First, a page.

Nutritious foodHowever, in the long-term, it is the combination of regular exercise and a well-balanced diet which will help you continue to lose weight, however slowly. One cannot go too low on calorie intake. This defeats the whole purpose of trying to get fit. With an abnormally low-calorie intake, one cannot function normally or be productive. It also sets the stage for muscle loss as the body tries to cope. It makes you ill-tempered, hungry, depressed and just plain unhealthy.

Ask yourself how long you can persist with such a diet. When you do go back to eating normally, you will find that the weight comes right back (with interest) and all those agonizing days of dieting are futile. Your body has acclimatised to a lower calorie intake by lowering its Basal Metabolic Rate (BMR). This highly resilient machine can alter its inner functioning to accommodate your behavior (however bizarre), to a large extent.

Serial dieters, who swear that they lose weight with one diet after another, fail to realize that they put back all the weight after every cycle. Their energy could have been effectively redirected instead to understanding food and learning to eat healthy, along with including exercise into their routine. This would have produced longer-lasting results If persisted with and, yes, it can be persisted with provided the intake of food and nourishment is adequate.

Including regular exercise into your day has several benefits besides burning calories. First, it improves your mood. Increased levels of endorphins in the brain create a sense of well-being. This is in direct contrast to how one feels when one is on a starvation diet; frustrated, anxious, irritable and low on energy.

WeightsSecond, besides burning calories, regular exercise — especially weight training — helps manage blood sugar, bone density, muscle mass and improves muscle structure and strength. It elevates the BMR and helps burn more calories even while at rest. Regular cardiovascular exercises have been proven to have other benefits like lowering cholesterol, managing high blood pressure, preventing and treating depression, menopausal symptoms and premenstrual syndrome, even managing migraine and anxiety.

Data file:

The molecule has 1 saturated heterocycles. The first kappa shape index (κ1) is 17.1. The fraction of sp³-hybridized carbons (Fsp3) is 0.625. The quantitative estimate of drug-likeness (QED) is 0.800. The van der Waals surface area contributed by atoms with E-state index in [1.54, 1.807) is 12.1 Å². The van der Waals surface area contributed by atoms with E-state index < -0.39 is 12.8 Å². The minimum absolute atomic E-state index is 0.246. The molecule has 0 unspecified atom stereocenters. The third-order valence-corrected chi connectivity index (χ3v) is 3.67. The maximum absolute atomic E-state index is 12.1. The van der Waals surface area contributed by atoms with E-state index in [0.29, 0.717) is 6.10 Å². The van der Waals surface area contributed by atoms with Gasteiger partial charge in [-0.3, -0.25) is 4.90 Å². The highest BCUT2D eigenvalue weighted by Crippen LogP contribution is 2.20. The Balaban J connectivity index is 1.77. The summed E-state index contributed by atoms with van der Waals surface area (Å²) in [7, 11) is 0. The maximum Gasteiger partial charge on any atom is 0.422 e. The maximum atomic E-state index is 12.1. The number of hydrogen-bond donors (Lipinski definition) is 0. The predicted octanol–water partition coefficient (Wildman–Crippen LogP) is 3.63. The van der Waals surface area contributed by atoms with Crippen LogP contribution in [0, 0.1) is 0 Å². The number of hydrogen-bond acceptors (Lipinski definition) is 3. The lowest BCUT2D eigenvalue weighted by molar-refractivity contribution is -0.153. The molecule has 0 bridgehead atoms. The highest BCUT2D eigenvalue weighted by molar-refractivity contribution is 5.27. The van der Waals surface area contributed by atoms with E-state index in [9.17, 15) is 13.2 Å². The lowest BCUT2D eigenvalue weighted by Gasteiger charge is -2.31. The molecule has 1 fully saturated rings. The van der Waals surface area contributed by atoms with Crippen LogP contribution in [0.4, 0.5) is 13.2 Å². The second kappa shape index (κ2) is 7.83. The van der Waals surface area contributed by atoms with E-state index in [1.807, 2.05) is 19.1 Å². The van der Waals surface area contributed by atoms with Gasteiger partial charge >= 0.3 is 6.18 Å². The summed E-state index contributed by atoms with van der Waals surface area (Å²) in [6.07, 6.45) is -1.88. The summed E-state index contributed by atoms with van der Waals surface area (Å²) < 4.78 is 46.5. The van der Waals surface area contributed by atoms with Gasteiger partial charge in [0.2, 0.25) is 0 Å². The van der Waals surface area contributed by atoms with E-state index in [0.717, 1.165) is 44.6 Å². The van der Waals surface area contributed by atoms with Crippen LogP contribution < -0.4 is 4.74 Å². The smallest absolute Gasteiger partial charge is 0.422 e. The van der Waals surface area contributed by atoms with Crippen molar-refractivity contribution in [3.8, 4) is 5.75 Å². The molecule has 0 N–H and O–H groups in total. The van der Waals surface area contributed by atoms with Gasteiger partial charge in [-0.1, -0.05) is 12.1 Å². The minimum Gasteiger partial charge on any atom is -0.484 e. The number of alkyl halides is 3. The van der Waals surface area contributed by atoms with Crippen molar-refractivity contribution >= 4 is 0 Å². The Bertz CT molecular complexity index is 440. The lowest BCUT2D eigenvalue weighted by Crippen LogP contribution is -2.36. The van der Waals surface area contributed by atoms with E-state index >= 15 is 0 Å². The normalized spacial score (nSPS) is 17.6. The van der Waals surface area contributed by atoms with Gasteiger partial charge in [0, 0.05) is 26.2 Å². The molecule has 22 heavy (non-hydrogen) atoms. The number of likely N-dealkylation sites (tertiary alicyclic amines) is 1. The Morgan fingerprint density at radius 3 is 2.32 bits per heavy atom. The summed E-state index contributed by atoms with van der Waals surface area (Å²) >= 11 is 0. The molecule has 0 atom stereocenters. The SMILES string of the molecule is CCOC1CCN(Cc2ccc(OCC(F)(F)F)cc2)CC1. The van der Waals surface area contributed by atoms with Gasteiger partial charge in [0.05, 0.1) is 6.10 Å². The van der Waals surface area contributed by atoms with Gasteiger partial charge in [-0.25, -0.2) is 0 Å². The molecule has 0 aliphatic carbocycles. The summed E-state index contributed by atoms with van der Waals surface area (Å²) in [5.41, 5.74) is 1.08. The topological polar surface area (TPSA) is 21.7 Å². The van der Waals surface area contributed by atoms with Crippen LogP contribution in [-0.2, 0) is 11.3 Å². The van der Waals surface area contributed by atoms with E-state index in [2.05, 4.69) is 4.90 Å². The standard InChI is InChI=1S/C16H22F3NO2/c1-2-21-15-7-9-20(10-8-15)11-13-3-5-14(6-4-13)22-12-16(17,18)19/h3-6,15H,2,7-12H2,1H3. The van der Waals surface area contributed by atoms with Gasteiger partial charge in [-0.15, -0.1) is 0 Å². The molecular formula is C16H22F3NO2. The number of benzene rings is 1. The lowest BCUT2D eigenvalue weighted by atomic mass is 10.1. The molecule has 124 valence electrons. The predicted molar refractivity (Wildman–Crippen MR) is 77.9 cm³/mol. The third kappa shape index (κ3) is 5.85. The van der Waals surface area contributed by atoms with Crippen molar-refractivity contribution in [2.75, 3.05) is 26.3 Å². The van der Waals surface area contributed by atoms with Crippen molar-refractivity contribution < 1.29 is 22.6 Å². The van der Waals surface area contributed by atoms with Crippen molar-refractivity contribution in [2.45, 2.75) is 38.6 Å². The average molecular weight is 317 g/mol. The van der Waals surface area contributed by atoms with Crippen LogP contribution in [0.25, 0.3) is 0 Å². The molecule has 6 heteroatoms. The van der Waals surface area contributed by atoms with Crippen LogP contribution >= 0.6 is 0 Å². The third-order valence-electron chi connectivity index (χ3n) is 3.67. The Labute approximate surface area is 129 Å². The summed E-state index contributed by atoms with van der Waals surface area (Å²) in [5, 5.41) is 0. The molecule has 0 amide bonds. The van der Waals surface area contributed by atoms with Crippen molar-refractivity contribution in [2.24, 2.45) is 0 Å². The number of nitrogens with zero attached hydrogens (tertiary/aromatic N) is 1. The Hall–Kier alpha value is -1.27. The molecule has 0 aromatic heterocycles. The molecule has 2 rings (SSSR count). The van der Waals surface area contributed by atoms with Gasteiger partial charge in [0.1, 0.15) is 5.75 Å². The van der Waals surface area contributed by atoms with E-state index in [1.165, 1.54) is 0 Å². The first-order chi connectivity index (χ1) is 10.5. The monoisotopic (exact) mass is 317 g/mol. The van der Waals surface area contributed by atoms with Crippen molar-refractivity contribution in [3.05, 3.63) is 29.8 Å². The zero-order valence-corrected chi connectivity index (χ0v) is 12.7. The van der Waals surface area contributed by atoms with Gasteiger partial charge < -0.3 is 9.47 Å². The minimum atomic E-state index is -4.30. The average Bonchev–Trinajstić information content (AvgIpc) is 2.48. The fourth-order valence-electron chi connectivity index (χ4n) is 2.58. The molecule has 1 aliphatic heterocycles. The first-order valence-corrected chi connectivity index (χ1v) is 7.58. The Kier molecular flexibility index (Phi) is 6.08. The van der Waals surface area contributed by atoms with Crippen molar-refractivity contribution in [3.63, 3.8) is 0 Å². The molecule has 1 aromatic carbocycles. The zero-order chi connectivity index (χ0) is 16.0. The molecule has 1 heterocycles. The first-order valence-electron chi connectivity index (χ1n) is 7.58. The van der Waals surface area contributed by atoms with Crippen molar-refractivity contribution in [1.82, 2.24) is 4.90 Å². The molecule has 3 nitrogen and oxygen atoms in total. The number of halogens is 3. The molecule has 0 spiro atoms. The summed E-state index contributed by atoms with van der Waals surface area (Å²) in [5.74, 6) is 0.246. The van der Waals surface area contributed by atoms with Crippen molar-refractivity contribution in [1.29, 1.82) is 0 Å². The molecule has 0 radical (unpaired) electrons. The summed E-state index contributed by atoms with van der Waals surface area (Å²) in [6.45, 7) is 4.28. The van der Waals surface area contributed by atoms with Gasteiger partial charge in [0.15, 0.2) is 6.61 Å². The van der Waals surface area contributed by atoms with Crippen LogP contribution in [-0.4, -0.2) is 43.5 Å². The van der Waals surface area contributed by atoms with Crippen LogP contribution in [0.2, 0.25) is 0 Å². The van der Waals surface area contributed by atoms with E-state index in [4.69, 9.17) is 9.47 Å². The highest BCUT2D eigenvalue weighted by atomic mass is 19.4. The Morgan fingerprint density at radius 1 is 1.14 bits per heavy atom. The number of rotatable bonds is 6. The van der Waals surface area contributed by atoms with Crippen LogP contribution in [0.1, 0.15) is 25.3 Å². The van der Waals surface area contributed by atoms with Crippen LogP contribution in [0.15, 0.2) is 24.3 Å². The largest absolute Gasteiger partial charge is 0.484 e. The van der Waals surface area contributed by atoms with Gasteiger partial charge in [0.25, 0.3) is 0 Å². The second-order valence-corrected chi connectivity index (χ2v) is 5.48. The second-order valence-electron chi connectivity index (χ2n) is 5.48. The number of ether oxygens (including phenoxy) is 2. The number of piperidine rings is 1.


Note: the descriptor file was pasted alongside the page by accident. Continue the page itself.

Third, and most important, exercising regularly brings about body intelligence and awareness, which helps you eat better. You become more conscious about how you nourish your body. You are more discerning with your food choices. You develop a greater respect for your body.

All the above spin-offs become apparent when one persists with an exercise routine. A couple of random sessions are not enough to give you a realistic idea of the benefits of exercise. I know people who work out for a week or a month and then decide it’s not worth it because they don’t see “results.” The results they seek — drastic weight loss, for instance — may not be realistic to begin with. They veer off course to more intriguing options like ‘weight loss parlours’ and ‘health farms’ in the hope of achieving their goals more quickly. This endless loop — trying to lose weight, losing some and putting it back again — goes on, exhausting the body, not to mention the spirit.

Weighing ScaleSet several goals other that ‘weigh on the scale’. Weight on the scale is not necessarily an indicator of health. Stamina, strength, flexibility, endurance, balance, coordination, reflexes are all integral parts of fitness and can only be improved if worked on using a well-designed fitness routine.

My advice is to stop focusing on weight loss alone and focus instead on improving overall fitness. Over a period of time, the weight will come off. You will get fitter, stronger and tangibly healthier. Your body will function better and you will enjoy a better quality of life.